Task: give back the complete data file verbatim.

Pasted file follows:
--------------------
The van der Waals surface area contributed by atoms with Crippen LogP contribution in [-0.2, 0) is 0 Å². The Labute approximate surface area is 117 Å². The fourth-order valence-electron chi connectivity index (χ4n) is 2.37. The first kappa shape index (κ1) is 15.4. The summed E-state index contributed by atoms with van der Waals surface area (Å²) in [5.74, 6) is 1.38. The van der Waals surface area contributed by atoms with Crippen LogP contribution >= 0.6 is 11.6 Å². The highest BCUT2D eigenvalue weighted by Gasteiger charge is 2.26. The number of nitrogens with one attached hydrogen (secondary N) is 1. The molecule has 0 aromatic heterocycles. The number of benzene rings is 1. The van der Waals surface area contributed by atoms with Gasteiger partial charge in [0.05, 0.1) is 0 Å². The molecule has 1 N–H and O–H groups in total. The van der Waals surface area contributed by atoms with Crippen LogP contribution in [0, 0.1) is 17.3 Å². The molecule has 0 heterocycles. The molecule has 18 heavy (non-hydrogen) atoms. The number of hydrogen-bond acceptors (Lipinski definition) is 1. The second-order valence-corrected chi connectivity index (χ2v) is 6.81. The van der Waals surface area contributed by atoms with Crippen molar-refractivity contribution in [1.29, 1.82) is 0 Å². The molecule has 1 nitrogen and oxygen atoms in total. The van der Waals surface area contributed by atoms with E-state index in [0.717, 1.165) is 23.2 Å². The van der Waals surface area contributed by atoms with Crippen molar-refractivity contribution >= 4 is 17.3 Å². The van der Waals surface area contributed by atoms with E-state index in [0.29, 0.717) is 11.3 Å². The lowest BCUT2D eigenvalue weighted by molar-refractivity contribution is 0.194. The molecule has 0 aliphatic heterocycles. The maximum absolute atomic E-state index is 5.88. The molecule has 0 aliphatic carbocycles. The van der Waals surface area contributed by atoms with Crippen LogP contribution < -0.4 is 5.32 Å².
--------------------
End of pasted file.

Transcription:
The van der Waals surface area contributed by atoms with Crippen LogP contribution in [-0.2, 0) is 0 Å². The Labute approximate surface area is 117 Å². The fourth-order valence-electron chi connectivity index (χ4n) is 2.37. The first kappa shape index (κ1) is 15.4. The summed E-state index contributed by atoms with van der Waals surface area (Å²) in [5.74, 6) is 1.38. The van der Waals surface area contributed by atoms with Crippen LogP contribution >= 0.6 is 11.6 Å². The highest BCUT2D eigenvalue weighted by Gasteiger charge is 2.26. The number of nitrogens with one attached hydrogen (secondary N) is 1. The molecule has 0 aromatic heterocycles. The number of benzene rings is 1. The van der Waals surface area contributed by atoms with Gasteiger partial charge in [0.05, 0.1) is 0 Å². The molecule has 1 N–H and O–H groups in total. The van der Waals surface area contributed by atoms with Crippen LogP contribution in [0, 0.1) is 17.3 Å². The molecule has 0 heterocycles. The molecule has 18 heavy (non-hydrogen) atoms. The number of hydrogen-bond acceptors (Lipinski definition) is 1. The second-order valence-corrected chi connectivity index (χ2v) is 6.81. The van der Waals surface area contributed by atoms with Crippen molar-refractivity contribution in [1.29, 1.82) is 0 Å². The molecule has 1 nitrogen and oxygen atoms in total. The van der Waals surface area contributed by atoms with E-state index in [0.717, 1.165) is 23.2 Å². The van der Waals surface area contributed by atoms with Crippen molar-refractivity contribution >= 4 is 17.3 Å². The van der Waals surface area contributed by atoms with E-state index in [0.29, 0.717) is 11.3 Å². The lowest BCUT2D eigenvalue weighted by molar-refractivity contribution is 0.194. The molecule has 0 aliphatic heterocycles. The maximum absolute atomic E-state index is 5.88. The molecule has 0 aliphatic carbocycles. The van der Waals surface area contributed by atoms with Crippen LogP contribution < -0.4 is 5.32 Å².